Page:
FanPost

Gibson, Swarzak, and home-grown Twins starters

The Twins have a pretty impressive collection of currently active, home-grown MLB starters and former starters, all of whom have come up in the last decade (I’m leaving Santana out of this).  Kyle Gibson and possibly Anthony Swarzak are about to join this crew, so I thought I’d compare the currently active group to the up-and-comers to see how we might expect Gibson and Swarzak to perform in MLB based on the records of those who have come before them.

The tables below are pretty self-explanatory, showing a variety of stats for Twins-developed pitchers in the low minor leagues (A+ and below), high minor leagues (AA and AAA), and MLB.  All tables are sorted by the MLB leader in the respective statistic.

Innings

K/9

Low MiLB

High MiLB

MLB

Low MiLB

High MiLB

MLB

Baker

108

386

907

Liriano

9.8

10.1

9.1

Garza

123

183

791

Garza

10.6

9.6

7.4

Blackburn

358

366

655

Baker

7.8

7.6

7.2

Liriano

283

325

603

Slowey

10.1

7.7

6.8

Slowey

176

198

488

Duensing

8.1

5.8

5.7

Perkins

133

372

326

Perkins

10.4

8.1

5.0

Duensing

161

431

283

Blackburn

6.2

5.0

4.3

AVERAGE

192

323

579

AVERAGE

9.0

7.7

6.5

Swarzak

359

457

86

Swarzak

8.6

6.3

4.3

Gibson

43

174

N/A

Gibson

8.1

8.0

N/A

BBs

HRs

Low MiLB

High MiLB

MLB

Low MiLB

High MiLB

MLB

Slowey

1.6

1.5

1.5

Liriano

0.6

0.6

0.8

Blackburn

2.2

1.8

2.0

Duensing

0.8

0.8

0.8

Baker

1.3

1.9

2.1

Garza

0.8

0.4

1.0

Perkins

2.1

3.6

2.4

Baker

0.5

0.6

1.2

Duensing

2.0

2.3

2.9

Perkins

0.6

0.9

1.2

Garza

2.5

2.5

3.2

Blackburn

0.8

0.6

1.2

Liriano

3.5

2.7

3.4

Slowey

0.3

0.5

1.4

AVERAGE

2.2

2.3

2.5

AVERAGE

0.6

0.6

1.1

Swarzak

2.8

2.8

2.7

Swarzak

0.5

0.8

1.5

Gibson

2.5

2.1

N/A

Gibson

0.3

0.7

N/A

FIP*

ERA

Low MiLB

High MiLB

MLB

Low MiLB

High MiLB

MLB

Liriano

3.04

2.73

3.47

Duensing

3.09

3.80

3.49

Baker

2.63

3.08

4.03

Garza

2.98

2.94

3.96

Duensing

3.17

3.85

4.06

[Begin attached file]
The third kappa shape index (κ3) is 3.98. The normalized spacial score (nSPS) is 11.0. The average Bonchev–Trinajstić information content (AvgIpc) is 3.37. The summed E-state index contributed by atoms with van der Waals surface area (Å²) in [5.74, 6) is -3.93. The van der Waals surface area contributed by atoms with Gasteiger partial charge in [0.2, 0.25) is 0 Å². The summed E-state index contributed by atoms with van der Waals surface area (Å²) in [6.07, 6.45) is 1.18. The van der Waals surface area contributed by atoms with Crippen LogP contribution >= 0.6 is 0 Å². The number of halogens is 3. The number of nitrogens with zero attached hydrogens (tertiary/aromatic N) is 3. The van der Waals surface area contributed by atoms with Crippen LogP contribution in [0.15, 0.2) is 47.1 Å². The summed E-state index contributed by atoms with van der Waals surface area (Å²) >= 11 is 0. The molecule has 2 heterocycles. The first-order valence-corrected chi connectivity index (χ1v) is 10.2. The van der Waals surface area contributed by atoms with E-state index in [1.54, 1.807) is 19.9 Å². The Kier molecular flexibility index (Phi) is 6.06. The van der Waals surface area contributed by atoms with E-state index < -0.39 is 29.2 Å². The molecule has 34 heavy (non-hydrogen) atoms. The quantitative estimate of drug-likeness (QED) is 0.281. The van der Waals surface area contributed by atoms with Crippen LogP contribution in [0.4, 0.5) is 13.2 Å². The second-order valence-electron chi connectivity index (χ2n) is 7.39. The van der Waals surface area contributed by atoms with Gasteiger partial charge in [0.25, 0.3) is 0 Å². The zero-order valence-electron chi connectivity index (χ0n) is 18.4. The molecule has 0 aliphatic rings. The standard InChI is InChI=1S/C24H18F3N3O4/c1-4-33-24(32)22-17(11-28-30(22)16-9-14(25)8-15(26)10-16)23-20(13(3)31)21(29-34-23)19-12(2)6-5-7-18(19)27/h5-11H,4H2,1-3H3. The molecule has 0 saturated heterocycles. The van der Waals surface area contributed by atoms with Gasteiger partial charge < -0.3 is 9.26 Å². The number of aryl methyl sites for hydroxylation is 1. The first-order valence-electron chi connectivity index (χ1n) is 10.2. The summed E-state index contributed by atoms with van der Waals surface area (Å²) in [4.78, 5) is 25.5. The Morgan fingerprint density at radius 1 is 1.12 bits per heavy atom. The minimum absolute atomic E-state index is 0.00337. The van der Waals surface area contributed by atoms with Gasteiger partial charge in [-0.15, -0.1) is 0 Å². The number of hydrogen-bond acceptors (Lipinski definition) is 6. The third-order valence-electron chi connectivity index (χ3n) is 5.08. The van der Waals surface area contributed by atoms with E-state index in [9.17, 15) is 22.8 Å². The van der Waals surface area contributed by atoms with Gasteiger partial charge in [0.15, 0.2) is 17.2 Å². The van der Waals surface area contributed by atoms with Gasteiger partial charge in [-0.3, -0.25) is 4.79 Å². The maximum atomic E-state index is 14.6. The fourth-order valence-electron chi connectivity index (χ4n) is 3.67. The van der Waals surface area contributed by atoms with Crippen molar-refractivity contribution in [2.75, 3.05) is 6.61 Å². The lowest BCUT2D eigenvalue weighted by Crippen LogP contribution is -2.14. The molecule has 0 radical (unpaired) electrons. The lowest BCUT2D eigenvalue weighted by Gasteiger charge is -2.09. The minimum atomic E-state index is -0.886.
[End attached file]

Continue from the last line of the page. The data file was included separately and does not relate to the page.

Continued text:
Liriano

3.98

2.93

4.08

Garza

2.86

2.45

4.07

Baker

2.51

3.13

4.25

Slowey

1.94

2.79

4.21

Blackburn

4.14

3.15

4.37

Perkins

2.48

3.85

4.62

Slowey

1.49

2.32

4.43

Blackburn

3.71

3.56

4.64

Perkins

2.02

4.75

4.58

AVERAGE

2.83

3.19

4.16

AVERAGE

2.89

3.29

4.17

Swarzak

2.97

3.96

5.31

Swarzak

3.40

4.41

5.34

Gibson

2.67

3.11

N/A

Gibson

1.86

3.57

N/A

 

(FIP, for those who don't know, is a stat on the ERA scale that basically measures only rates of Ks, BBs, and HRs. Here I calculated it without HBP and IBB included, although those are typically part of the equation.)

As you would expect, as our pitchers have moved up the ladder to the majors, they’ve seen their stats decline.  On average, as compared to the high minors, the higher level of competition in MLB has knocked out more than a strikeout per 9 innings, edged up our guys’ walk rates, and almost doubled home-run rates by adding about half a homer per 9.  Not everyone follows the trend exactly, but there are pretty clear tendencies. No player in the group improved his FIP going from the high minors to MLB.

If Gibson followed the established Twins averages, his high-minors rates of 8 k/9, 2.1 bb/9, and 0.7 HR/9 would shift to about 6.8 k/9, 2.3 bb/9, and 1.2 HR/9.  That would give him a FIP of about 4.19 and you’d expect his ERA to be thereabouts as well.

The guy Gibson reminds me of most based on the stats is Scott Baker.  Baker’s K rate held up a little better than average in MLB, but his home-run rate took a beating and his overall shift from the minors to MLB was just about what you’d expect based on the team averages.  As it was with Baker, going just on the numbers you wouldn’t expect Gibson to turn into a true ace at the MLB level and scouting evaluations tend to agree.  Even Liriano and Garza, who had truly spectacular minor-league numbers, have had trouble performing like true aces at the MLB level.  But especially if you watched yesterday’s game, it is certainly easy to imagine worse things than having another Baker on the team.

Swarzak’s minor-league stats don’t suggest MLB success as a starter, although guys like Perkins, Duensing, and Blackburn provide some reason for hope.  Swarzak has also battled injuries to some extent and the “real Swarzak” might be a little better than his overall numbers suggest.  He’s unlikely to be an above-average MLB starter, but there are a lot of ways to contribute short of that.

With only 65 innings pitched above high A, I didn’t include Liam Hendriks above, but his overall MiLB rates of 8.8 K/9, 1.6 BB/9, and 0.3 HR/9 are very good, including going 8.4, 1.9, and 0.6 so far in AA, posting impressive mid-2.00s ERAs all the while.  Keeping that trend up would put him on the Gibson/Baker trajectory as well.

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